For details on alopecia research projects and clinical trials currently looking for participants, please see here.

Beyond helping researchers find people to take part in research studies, we aim to involve the alopecia community in all aspects of research, to make sure it answers the questions they think are most important and achieves outcomes that benefit people affected by alopecia. In 2013, we undertook a Priority Settings Partnership, facilitated by the James Lind Alliance, which resulted in a list of the top 10 priorities for people with 1) alopecia areata; and 2) other types of alopecia (excluding alopecia areata). Details of this can be found here.

Since then, we have directly provided funding to research projects that seek to address these important questions. The alopecia community are a crucial part of our decision making on which projects are awarded funding.

We also have a Lay Research Panel of people with lived experience of alopecia who get involved in research projects. The Lay Panel acts as a bridge between researchers and the community of people affected by alopecia. To make sure research achieves the best results, we involve people affected by alopecia in research directly through a process called Patient and Public Involvement (PPI).  This allows researchers and people affected by alopecia to speak directly and work together on findings answers to the most important questions and challenges.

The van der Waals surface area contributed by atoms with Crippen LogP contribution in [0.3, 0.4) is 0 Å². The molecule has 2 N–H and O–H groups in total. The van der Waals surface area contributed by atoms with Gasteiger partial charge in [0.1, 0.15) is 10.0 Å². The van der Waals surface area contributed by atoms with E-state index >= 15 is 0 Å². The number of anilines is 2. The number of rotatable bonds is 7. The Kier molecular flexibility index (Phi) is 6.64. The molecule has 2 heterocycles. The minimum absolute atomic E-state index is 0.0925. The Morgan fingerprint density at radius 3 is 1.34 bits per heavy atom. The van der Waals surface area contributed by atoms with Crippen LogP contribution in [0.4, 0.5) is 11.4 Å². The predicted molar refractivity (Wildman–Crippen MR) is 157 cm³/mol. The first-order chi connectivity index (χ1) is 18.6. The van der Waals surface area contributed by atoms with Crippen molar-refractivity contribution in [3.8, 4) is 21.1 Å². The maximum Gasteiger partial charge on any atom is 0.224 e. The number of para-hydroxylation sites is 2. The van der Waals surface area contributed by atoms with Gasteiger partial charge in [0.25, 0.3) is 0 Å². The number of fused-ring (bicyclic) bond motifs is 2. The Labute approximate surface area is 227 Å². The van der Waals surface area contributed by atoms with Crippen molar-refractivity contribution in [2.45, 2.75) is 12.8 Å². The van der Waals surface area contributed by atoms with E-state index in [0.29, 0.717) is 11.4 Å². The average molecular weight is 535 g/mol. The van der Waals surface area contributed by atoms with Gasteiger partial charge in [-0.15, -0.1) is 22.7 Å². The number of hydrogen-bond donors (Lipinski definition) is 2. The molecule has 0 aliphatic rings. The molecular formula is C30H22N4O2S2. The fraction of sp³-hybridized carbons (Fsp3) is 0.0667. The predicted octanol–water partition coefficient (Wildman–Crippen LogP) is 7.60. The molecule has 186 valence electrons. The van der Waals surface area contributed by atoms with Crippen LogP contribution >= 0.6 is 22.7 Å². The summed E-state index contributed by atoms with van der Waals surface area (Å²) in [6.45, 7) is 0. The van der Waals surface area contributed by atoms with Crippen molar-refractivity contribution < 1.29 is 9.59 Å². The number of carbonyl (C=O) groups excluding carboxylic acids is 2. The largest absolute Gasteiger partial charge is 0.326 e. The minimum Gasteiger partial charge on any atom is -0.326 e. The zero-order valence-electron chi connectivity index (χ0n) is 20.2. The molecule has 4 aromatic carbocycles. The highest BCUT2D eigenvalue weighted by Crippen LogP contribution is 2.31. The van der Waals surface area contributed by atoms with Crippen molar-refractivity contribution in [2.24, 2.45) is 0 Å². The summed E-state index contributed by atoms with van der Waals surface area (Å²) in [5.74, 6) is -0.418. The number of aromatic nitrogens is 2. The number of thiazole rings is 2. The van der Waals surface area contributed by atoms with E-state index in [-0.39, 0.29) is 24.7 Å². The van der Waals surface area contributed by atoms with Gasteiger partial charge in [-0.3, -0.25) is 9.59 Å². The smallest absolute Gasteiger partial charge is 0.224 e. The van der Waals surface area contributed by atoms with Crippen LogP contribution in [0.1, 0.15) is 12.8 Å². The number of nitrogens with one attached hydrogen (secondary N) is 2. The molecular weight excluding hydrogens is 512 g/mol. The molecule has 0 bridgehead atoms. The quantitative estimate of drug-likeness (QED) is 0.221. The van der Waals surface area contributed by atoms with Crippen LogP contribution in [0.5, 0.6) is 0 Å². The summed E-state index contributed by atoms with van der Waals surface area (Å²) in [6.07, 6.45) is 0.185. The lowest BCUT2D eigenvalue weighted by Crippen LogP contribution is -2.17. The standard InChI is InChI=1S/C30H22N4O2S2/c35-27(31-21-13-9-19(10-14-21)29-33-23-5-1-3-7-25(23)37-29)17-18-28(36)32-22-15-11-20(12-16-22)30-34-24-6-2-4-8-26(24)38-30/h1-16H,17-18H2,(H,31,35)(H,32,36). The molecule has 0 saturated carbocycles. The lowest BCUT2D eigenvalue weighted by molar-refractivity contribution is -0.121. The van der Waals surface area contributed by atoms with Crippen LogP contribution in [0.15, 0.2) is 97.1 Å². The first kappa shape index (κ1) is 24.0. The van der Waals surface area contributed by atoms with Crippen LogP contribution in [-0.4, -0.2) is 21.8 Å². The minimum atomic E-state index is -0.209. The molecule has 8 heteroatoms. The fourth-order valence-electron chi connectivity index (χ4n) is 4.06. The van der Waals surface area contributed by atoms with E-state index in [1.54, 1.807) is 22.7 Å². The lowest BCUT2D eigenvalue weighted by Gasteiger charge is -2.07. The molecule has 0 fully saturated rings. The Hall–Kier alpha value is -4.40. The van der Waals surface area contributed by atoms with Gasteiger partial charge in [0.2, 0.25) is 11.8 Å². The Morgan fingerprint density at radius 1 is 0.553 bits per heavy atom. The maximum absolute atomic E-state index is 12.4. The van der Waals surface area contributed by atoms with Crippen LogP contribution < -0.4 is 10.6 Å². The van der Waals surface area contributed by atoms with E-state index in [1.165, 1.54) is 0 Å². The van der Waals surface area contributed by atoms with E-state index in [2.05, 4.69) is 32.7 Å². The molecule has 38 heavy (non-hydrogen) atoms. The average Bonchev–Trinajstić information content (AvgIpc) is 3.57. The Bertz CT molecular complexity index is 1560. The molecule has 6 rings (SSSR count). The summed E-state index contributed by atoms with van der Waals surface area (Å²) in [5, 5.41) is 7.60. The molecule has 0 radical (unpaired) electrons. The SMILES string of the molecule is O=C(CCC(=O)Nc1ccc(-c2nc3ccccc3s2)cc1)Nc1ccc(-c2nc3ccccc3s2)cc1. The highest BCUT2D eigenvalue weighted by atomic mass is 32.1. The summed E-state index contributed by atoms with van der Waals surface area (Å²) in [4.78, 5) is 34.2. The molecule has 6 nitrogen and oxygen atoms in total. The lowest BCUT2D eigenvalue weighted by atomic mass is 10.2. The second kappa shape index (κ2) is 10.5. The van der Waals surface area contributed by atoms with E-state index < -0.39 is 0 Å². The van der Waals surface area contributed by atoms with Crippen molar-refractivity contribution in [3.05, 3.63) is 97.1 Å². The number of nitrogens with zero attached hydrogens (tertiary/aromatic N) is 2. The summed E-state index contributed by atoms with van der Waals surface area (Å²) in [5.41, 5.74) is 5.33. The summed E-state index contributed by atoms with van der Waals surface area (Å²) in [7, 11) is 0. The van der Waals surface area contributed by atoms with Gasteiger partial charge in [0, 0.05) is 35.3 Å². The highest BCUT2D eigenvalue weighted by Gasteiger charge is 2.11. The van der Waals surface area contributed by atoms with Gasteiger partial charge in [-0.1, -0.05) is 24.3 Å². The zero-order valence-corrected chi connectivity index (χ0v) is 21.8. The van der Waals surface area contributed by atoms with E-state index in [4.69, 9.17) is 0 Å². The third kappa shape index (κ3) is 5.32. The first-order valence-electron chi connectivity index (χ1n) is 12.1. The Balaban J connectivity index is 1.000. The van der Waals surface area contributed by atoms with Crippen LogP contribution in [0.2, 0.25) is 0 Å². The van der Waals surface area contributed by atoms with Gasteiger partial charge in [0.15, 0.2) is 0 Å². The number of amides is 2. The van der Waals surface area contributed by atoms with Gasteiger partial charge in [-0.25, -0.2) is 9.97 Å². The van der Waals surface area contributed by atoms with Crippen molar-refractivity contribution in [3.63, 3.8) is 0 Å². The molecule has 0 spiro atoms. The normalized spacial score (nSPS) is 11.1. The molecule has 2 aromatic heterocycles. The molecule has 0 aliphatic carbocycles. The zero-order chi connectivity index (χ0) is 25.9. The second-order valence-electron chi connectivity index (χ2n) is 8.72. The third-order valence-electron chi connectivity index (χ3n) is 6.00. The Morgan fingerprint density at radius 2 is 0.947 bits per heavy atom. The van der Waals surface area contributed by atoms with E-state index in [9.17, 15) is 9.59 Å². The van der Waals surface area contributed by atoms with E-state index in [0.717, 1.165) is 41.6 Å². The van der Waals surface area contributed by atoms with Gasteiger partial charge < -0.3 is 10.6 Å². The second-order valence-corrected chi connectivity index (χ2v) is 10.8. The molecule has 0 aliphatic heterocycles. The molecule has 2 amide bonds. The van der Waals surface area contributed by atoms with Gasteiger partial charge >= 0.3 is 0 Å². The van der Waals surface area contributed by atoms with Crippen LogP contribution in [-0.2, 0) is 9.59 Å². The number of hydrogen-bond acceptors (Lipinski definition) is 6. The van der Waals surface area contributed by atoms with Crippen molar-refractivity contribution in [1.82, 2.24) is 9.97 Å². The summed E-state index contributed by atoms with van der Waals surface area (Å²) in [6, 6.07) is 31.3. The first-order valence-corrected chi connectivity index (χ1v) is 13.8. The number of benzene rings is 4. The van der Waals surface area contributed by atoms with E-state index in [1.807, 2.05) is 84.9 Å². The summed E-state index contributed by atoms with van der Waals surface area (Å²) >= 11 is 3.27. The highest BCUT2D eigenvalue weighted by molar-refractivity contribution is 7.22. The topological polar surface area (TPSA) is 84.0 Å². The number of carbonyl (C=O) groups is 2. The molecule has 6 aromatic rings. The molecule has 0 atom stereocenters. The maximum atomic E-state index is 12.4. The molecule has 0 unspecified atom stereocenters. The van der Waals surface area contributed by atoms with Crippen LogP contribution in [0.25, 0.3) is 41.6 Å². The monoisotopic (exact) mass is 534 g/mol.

Some examples of Lay Research Panel activity include:

  • reviewing language used in documents, applications, interviews and surveys to ensure it is accessible and appropriate for people with alopecia.
  • reviewing applications or be part of judging panels to ensure the priorities and needs of those with alopecia are represented in research.
  • participating in meetings, focus groups or workshops with researchers to guide study design and management.
  • engaging in two-way learning with researchers, optimising sharing of information between the research community and those who can implement, and benefit from, the findings of research.
  • identifying and addressing barriers and challenges to participation in research.
  • improving inclusion of people from diverse socioeconomic and ethnic backgrounds in research, to ensure research outcomes are relevant for everyone in society affected by all types of alopecia.